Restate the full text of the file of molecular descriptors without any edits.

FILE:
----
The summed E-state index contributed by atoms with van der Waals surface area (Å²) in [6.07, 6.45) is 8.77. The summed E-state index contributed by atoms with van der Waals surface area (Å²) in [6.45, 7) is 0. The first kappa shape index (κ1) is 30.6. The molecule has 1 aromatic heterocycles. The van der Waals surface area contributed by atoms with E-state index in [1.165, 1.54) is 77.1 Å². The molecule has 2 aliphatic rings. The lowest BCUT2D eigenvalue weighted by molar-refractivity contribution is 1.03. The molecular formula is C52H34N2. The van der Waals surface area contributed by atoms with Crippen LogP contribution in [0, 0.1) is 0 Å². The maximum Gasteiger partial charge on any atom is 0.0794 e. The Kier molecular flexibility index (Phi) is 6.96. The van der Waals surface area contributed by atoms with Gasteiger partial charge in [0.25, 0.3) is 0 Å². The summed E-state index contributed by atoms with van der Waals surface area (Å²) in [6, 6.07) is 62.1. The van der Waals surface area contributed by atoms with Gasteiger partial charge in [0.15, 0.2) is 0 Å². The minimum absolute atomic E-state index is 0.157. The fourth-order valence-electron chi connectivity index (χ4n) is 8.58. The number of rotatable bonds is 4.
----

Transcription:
The summed E-state index contributed by atoms with van der Waals surface area (Å²) in [6.07, 6.45) is 8.77. The summed E-state index contributed by atoms with van der Waals surface area (Å²) in [6.45, 7) is 0. The first kappa shape index (κ1) is 30.6. The molecule has 1 aromatic heterocycles. The van der Waals surface area contributed by atoms with E-state index in [1.165, 1.54) is 77.1 Å². The molecule has 2 aliphatic rings. The lowest BCUT2D eigenvalue weighted by molar-refractivity contribution is 1.03. The molecular formula is C52H34N2. The van der Waals surface area contributed by atoms with Crippen LogP contribution in [0, 0.1) is 0 Å². The maximum Gasteiger partial charge on any atom is 0.0794 e. The Kier molecular flexibility index (Phi) is 6.96. The van der Waals surface area contributed by atoms with Gasteiger partial charge in [0.25, 0.3) is 0 Å². The summed E-state index contributed by atoms with van der Waals surface area (Å²) in [6, 6.07) is 62.1. The van der Waals surface area contributed by atoms with Gasteiger partial charge in [0.15, 0.2) is 0 Å². The minimum absolute atomic E-state index is 0.157. The fourth-order valence-electron chi connectivity index (χ4n) is 8.58. The number of rotatable bonds is 4.